Yukon's revamped mental health strategy to first focus on children, families

The Yukon government acknowledges it can and needs to do better for people with mental health issues and addictions, and suggests lack of coordination has been a major flaw.

Territorial government says it can and will do better for people with mental health issues and addictions

Health Minister Mike Nixon, flanked by Sherri Wright, Assistant Deputy Minister of Health, left, and Ruth Massie, Grand Chief of the Yukon Council of First Nations, right, takes questions at a briefing Thursday. (Wayne Vallevand/CBC)

The Yukon government has released a 10-year mental wellness strategy it says is meant to better deliver mental health and substance use care in the territory.

Documents released by the government say 7,500 Yukoners out of a population of about 37,000 struggle with mental health or substance use each year. 

There are 1,000 emergency department visits each year related to drugs and alcohol. On average, 40 children and youth each year are treated in an emergency department for intentional self-injury.

The documents note significantly more rural female teens report feelings of sadness and hopelessness than urban female teens.

More than 30 per cent of Yukoners report heavy drinking and fewer Yukoners report having "very good" mental health than the national average.

Government acknowledges "can do better" 

The territorial government can do better and needs to do better, health minister Mike Nixon acknowledged at a briefing Thursday, but said it will take time.

"We know this 10-year strategy will not, and cannot immediately address all the gaps in the mental wellness system," said Nixon. "What it can do is provide us with a solid foundation upon which to build a framework."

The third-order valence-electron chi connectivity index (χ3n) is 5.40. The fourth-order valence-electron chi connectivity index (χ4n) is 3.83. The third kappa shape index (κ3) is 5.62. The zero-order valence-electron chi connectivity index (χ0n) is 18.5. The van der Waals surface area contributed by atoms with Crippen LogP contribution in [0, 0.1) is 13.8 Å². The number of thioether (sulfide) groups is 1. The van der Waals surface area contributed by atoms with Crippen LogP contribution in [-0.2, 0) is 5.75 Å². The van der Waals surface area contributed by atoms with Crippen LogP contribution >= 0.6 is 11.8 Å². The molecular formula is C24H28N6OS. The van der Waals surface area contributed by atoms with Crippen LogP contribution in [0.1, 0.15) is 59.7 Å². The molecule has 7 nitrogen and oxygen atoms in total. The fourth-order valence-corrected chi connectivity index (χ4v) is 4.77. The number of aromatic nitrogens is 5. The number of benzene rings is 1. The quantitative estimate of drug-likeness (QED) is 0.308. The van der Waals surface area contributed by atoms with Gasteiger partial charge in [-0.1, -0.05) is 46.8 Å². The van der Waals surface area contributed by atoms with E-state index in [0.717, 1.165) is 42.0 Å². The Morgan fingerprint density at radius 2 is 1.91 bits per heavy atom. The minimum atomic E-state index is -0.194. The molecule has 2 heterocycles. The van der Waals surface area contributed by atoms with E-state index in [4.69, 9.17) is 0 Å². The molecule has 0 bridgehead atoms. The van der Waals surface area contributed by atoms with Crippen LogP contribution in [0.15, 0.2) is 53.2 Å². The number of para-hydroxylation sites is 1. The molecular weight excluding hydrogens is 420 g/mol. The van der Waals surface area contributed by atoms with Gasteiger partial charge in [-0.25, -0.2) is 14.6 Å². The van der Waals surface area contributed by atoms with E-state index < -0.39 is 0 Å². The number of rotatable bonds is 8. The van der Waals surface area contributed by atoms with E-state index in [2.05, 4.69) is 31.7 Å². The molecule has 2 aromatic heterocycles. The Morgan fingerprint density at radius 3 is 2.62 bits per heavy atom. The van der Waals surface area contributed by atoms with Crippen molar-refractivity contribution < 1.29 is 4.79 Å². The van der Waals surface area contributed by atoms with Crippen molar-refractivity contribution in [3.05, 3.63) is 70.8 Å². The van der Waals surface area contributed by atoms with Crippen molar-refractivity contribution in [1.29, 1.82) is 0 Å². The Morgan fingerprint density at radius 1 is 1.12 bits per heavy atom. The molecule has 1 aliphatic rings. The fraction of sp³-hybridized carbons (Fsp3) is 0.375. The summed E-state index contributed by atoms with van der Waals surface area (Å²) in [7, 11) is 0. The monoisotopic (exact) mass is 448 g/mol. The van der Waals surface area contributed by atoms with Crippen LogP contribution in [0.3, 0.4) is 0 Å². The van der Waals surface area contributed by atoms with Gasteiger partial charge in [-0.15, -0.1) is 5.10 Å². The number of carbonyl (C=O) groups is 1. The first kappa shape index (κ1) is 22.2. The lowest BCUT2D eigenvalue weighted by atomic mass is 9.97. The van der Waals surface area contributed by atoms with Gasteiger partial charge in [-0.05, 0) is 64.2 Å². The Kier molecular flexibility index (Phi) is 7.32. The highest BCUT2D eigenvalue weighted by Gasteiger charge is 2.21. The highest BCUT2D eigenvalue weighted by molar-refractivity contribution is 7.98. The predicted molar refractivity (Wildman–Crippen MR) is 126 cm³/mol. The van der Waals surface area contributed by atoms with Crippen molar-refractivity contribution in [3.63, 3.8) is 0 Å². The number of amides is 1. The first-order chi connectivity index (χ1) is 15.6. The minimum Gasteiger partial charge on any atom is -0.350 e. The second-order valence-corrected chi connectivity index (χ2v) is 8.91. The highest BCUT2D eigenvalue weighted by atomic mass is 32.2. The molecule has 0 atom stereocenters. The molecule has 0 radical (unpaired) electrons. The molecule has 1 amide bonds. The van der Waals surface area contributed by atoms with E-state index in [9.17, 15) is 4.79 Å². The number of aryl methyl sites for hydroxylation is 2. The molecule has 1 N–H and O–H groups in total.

There are successes in mental health and drug and alcohol treatment, he said, but many people have told the government there's a lack of coordination.

Nixon said the initial priority will be to focus on children, youth and families.

"The onset in most mental health issues is often in adolescence and early adulthood, for that reason our focus in the first two years of this strategy will be on children, will be on youth and it will be on families."

Patricia Bacon, executive-director of Blood Ties Four Directions, asks Health Minister Mike Nixon for clarification on the Yukon Government's new Mental Wellness Strategy, which was unveiled today in Whitehorse. (Wayne Vallevand/CBC)
Patricia Bacon, the executive director of the Blood Ties Four Directions Centre, asked at the briefing if the government's focus on children, youth and families means that it's "business as usual" for adults struggling with mental health and addiction.

"Can we expect anything immediately for that population, your own announcement you named some statistics that pointed out the burning issue around mental health and addictions in our community, of adults?" Bacon said.

Nixon said there has already been progress in housing and other areas, adding that a new $21 million detox centre is set to open soon. 

Kwanlin Dün Chief welcomes strategy

Doris Bill, the Chief of the Kwanlin Dün First Nation, said that the government's strategy is welcome news.

"The wellness of our citizens on all levels which includes mental health must be a priority," Bill said.

She said the strategy creates opportunities to ensure nobody is left behind because of the long-term effects of residential schools and unhealthy influences on First Nations people.

Bill and Nixon noted it's meant to be a "living" process that can take shape as needs and solutions are identified